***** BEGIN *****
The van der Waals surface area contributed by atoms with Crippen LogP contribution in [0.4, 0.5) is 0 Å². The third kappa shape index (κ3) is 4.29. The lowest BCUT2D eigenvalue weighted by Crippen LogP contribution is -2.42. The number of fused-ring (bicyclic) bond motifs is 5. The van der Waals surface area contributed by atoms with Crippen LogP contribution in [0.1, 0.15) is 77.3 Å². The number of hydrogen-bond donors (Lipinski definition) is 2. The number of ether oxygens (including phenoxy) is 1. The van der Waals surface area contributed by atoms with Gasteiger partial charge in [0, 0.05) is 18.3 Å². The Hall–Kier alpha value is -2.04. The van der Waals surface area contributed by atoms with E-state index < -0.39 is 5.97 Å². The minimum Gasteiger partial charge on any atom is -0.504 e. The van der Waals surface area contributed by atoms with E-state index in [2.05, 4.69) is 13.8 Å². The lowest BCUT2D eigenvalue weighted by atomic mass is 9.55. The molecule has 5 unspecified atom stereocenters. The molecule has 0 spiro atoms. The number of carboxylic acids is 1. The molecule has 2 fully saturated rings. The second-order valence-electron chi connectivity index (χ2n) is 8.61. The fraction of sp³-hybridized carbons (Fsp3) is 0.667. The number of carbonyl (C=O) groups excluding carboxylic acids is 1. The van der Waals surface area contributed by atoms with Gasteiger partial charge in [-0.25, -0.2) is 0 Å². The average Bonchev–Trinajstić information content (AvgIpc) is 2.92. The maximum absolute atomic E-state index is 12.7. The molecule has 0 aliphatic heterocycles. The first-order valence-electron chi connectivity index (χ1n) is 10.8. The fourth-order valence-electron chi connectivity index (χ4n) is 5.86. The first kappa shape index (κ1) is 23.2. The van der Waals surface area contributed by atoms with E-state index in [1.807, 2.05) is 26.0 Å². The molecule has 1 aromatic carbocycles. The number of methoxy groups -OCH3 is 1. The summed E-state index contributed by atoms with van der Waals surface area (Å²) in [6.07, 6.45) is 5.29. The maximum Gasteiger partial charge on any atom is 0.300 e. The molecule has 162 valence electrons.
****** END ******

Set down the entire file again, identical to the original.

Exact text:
The van der Waals surface area contributed by atoms with Crippen LogP contribution in [0.4, 0.5) is 0 Å². The third kappa shape index (κ3) is 4.29. The lowest BCUT2D eigenvalue weighted by Crippen LogP contribution is -2.42. The number of fused-ring (bicyclic) bond motifs is 5. The van der Waals surface area contributed by atoms with Crippen LogP contribution in [0.1, 0.15) is 77.3 Å². The number of hydrogen-bond donors (Lipinski definition) is 2. The number of ether oxygens (including phenoxy) is 1. The van der Waals surface area contributed by atoms with Gasteiger partial charge in [0, 0.05) is 18.3 Å². The Hall–Kier alpha value is -2.04. The van der Waals surface area contributed by atoms with E-state index < -0.39 is 5.97 Å². The minimum Gasteiger partial charge on any atom is -0.504 e. The van der Waals surface area contributed by atoms with E-state index in [2.05, 4.69) is 13.8 Å². The lowest BCUT2D eigenvalue weighted by atomic mass is 9.55. The molecule has 5 unspecified atom stereocenters. The molecule has 0 spiro atoms. The number of carboxylic acids is 1. The molecule has 2 fully saturated rings. The second-order valence-electron chi connectivity index (χ2n) is 8.61. The fraction of sp³-hybridized carbons (Fsp3) is 0.667. The number of carbonyl (C=O) groups excluding carboxylic acids is 1. The van der Waals surface area contributed by atoms with Gasteiger partial charge in [-0.25, -0.2) is 0 Å². The average Bonchev–Trinajstić information content (AvgIpc) is 2.92. The maximum absolute atomic E-state index is 12.7. The molecule has 0 aliphatic heterocycles. The first-order valence-electron chi connectivity index (χ1n) is 10.8. The fourth-order valence-electron chi connectivity index (χ4n) is 5.86. The first kappa shape index (κ1) is 23.2. The van der Waals surface area contributed by atoms with E-state index in [1.807, 2.05) is 26.0 Å². The molecule has 1 aromatic carbocycles. The number of methoxy groups -OCH3 is 1. The summed E-state index contributed by atoms with van der Waals surface area (Å²) in [6.07, 6.45) is 5.29. The maximum Gasteiger partial charge on any atom is 0.300 e. The molecule has 162 valence electrons.